The record cull of female cattle as a proportion of total slaughter continues according to the Australian Bureau of Statistics (ABS) update.
The female slaughter ratio (FSR) climbed again during May to reach a record peak of 58.2 per cent and we have now seen three consecutive months with an FSR above 58pc, bringing the annual ratio to 55.9pc for 2019.
Rainfall deciles across the east coast states for the last three months show that the impact of the dry season is hitting NSW the hardest. Half of the state is suffering under very much below average rainfall conditions.
In contrast, most of Victoria is showing average to above average conditions.
Meanwhile, Queensland is displaying predominantly average conditions with pockets of below and above average conditions scattered across the state.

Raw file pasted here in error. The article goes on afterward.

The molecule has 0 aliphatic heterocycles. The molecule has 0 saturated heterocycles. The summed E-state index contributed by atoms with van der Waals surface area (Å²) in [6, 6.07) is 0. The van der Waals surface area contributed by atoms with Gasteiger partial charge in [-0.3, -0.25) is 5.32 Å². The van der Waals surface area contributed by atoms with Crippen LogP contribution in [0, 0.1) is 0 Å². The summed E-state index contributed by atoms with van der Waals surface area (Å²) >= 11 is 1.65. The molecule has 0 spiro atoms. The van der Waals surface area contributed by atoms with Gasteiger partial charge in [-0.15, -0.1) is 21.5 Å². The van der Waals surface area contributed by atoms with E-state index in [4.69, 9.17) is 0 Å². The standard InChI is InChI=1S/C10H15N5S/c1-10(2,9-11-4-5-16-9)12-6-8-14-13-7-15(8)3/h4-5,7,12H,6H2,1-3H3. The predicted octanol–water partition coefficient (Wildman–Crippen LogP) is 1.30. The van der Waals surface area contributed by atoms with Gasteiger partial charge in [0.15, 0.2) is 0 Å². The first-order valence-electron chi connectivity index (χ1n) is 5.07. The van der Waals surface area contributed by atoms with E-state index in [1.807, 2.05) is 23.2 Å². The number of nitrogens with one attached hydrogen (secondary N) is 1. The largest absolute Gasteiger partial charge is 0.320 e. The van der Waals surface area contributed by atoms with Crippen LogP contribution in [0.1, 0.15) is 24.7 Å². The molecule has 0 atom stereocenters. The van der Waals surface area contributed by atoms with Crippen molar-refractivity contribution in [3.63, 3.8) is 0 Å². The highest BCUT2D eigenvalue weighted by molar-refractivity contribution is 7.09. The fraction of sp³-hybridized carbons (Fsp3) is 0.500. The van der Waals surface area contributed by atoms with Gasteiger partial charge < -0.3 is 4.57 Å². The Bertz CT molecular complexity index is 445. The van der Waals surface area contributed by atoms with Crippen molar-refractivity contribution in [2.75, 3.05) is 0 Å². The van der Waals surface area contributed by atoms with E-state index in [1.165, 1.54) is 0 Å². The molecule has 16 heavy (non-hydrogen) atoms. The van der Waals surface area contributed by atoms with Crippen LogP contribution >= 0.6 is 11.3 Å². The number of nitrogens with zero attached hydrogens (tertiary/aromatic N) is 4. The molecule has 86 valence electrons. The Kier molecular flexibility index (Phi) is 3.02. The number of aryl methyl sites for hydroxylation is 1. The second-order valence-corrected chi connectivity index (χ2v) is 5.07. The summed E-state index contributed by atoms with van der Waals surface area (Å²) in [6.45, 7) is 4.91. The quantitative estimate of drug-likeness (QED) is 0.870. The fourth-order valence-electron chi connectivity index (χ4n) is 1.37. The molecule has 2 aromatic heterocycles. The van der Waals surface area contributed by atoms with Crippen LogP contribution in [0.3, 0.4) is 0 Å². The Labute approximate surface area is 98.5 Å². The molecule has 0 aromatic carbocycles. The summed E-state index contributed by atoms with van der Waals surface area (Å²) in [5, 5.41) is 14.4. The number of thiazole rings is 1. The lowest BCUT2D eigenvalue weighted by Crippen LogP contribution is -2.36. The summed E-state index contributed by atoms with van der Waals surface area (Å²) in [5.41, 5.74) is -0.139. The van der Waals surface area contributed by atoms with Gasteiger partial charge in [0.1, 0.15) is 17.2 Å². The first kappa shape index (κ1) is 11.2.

Interestingly, it's not just the drier than normal states, like NSW, that are contributing to the elevated female slaughter ratio.
The Victorian FSR spent much of the last decade below 65pc yet in recent months it has tested toward 70pc twice.
The climax of the 2014/15 drought saw the Queensland FSR hit a record peak at 51.8pc in April 2014 and in the last few months has surged toward 55pc.
In contrast, the NSW FSR has not yet been able to get above the 56.2pc recorded in May 2016 (Figure 3).
What does this mean?
This level of female slaughter is unsustainable long term and will retract quickly when conditions allow a return to the herd rebuild. Unfortunately, the rainfall outlook to October signals the dry will persist.
Once decent conditions return the scramble to get hold of breeding stock won't be limited to drought affected regions.